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Re: CSS 2.1 WD and non-CSS presentational hints

From: Coises <Randy@Coises.com>
Date: Sun, 18 Aug 2002 17:02:04 -0700
To: www-style@w3.org
Message-ID: <k3a0mucaho88o0ooihgl2ajdi56nee8und@4ax.com>

[Thu, 15 Aug 2002 10:24:26 +0400] Vadim Plessky:
>You *can't* and *shouldn't* express "font-size: small" in CSS!

My point was only that not every presentational setting in a browser can be
expressed in CSS2 --- not that I thought it should be possible to do so.
Since the following text stated:

>| it would be desirable if Opera could express as many as possible of the
>| user-controllable presentational variables as user style sheets.

I wanted to clarify that not *all* presentational variables can be
expressed in CSS style sheets (hence, "as many as possible").

>|  Customization of presentation in the browser would then be largely
>|  encapsulated by user style sheet handling --- the number of "special"
>|  variables to be implemented piecemeal would be limited to those which
>| could not be expressed in CSS.  I thought this was a good idea --- but it
>Is there any list somewhere describing proposed variables?

No.  That would be specific to a particular implementation.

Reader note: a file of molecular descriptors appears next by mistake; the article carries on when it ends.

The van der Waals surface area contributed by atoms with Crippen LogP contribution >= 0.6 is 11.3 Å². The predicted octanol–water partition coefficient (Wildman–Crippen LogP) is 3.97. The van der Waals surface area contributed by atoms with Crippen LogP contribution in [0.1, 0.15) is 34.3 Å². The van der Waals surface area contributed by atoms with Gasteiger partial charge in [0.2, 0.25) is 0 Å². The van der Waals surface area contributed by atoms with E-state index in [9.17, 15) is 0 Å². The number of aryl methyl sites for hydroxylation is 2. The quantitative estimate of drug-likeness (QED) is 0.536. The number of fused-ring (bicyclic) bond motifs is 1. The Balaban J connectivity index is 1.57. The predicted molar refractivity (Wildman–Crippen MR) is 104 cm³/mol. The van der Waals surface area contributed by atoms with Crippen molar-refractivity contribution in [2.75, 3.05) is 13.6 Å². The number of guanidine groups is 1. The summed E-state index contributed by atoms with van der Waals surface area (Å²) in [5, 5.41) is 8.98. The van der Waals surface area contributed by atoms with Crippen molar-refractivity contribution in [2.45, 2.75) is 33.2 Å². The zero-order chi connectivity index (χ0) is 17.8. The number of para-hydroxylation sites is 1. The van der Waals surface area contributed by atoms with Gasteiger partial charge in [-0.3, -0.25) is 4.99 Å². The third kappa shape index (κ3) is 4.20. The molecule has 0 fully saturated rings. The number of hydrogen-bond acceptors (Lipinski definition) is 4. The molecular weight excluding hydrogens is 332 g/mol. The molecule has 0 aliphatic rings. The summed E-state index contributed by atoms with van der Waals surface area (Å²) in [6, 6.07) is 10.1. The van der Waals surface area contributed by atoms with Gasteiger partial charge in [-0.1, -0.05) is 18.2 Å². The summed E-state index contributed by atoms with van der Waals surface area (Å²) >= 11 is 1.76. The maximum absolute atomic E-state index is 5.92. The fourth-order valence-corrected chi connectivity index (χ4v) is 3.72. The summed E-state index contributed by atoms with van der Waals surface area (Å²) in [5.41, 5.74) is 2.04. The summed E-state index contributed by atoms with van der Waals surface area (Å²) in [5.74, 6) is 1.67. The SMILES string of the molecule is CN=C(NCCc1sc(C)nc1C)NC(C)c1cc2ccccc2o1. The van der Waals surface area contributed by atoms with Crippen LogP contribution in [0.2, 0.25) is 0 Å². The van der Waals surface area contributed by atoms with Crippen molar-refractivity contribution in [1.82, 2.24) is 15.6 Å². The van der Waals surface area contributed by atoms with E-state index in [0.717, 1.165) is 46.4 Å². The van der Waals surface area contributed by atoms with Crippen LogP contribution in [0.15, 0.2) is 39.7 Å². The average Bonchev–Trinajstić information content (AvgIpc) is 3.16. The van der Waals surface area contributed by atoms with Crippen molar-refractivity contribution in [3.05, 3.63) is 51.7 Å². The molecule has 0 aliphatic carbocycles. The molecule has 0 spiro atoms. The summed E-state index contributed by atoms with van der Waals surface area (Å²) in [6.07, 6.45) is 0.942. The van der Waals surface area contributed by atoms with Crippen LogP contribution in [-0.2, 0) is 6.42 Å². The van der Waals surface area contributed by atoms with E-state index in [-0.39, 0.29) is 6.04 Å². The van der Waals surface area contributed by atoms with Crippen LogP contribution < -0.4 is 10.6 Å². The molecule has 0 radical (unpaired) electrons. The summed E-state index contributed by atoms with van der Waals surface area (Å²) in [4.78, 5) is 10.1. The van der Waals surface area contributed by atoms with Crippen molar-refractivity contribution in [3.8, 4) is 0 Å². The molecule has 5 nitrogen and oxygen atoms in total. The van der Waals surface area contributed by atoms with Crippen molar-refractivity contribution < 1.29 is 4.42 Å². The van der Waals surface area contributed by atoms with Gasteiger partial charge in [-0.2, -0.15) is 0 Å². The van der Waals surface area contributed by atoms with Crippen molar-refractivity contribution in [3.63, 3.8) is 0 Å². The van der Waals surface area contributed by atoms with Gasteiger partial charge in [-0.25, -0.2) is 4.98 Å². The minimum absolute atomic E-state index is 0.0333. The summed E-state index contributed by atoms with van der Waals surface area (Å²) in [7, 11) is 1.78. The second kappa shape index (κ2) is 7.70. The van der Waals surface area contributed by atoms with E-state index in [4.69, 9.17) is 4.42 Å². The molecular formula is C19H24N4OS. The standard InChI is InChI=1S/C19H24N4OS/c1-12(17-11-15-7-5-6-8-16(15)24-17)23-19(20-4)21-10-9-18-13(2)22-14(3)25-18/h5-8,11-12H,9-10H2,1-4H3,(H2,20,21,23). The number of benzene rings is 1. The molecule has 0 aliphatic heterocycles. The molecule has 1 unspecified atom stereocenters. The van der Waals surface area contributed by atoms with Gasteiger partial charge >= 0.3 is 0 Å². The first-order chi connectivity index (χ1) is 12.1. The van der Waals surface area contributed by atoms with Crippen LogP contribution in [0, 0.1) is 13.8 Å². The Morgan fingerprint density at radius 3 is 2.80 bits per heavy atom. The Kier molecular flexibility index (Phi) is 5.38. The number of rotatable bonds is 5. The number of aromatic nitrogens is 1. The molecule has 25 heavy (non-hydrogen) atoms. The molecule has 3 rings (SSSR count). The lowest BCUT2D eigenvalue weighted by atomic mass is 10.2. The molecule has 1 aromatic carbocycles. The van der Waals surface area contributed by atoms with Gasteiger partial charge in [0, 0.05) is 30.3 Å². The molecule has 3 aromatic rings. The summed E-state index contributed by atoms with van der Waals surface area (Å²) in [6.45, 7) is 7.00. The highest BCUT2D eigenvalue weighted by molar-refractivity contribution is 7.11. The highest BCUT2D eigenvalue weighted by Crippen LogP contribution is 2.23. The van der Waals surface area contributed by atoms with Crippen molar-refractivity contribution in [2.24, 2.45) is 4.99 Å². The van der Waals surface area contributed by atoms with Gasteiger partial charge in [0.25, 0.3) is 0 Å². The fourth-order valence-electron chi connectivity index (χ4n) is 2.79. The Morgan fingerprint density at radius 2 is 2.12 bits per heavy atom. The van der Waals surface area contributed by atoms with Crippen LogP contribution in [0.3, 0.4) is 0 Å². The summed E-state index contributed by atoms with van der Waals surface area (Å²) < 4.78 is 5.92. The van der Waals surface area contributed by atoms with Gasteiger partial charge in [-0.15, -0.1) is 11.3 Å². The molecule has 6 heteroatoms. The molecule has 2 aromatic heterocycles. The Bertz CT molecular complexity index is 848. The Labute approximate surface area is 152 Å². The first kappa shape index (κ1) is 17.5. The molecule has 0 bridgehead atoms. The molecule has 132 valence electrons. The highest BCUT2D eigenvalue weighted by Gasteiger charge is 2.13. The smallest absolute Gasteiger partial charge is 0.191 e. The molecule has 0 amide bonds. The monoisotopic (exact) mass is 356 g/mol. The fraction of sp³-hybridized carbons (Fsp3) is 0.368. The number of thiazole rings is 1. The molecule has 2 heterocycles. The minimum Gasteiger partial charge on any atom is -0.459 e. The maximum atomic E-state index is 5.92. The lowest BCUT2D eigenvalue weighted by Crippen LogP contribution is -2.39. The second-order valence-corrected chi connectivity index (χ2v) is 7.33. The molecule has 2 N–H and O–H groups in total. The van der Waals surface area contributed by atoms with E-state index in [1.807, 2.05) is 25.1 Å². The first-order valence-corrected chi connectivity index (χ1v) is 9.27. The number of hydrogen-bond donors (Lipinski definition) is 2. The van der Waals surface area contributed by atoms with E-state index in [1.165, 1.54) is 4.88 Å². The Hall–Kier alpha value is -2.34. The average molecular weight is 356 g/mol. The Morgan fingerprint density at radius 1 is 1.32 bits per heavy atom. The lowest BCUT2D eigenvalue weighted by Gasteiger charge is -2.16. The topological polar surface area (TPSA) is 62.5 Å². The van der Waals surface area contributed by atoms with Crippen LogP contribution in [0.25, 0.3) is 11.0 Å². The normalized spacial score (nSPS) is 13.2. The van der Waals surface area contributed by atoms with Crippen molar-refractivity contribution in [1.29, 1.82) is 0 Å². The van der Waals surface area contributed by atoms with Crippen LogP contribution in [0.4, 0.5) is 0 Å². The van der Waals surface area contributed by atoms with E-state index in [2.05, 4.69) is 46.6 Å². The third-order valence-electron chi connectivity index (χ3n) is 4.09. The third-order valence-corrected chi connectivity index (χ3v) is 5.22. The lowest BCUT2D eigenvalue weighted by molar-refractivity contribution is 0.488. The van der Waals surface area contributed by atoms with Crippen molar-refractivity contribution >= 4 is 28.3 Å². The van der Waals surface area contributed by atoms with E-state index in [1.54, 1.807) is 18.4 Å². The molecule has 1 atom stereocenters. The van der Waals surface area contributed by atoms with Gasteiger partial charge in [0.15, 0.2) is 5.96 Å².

The idea was that *many* (though not all) of the user-controllable
presentational variables in a browser could be managed through
the user style sheet mechanism (a clearly-defined, externally accessible
interface) rather than through the user agent default style sheet (which is
generally not externally accessible and is likely to be less well defined).
Then only the variables which can't be expressed in CSS would have to be
handled internally; all other defaults would be handled through the
established user style sheet mechanism.

It would probably be desirable to make some of these defaults --- such as
link colors --- accessible through the GUI.  However, these would still
appear to the rendering engine as (part of) a user style sheet.  Only those
things that can't be represented in CSS would have to be implemented in an
"ad hoc" interface between the user preferences and the rendering engine.
("Ad hoc" implementations tend to be more confusing, more error-prone and
harder to maintain than "canonical" implementations.  The implementation of
the user agent default style sheet will typically be "ad hoc" because there
are so many individual legacy behaviors --- "quirks" --- to incorporate.)
Randall Joseph Fellmy aka Randy@Coises.com
Received on Sunday, 18 August 2002 20:02:36 UTC

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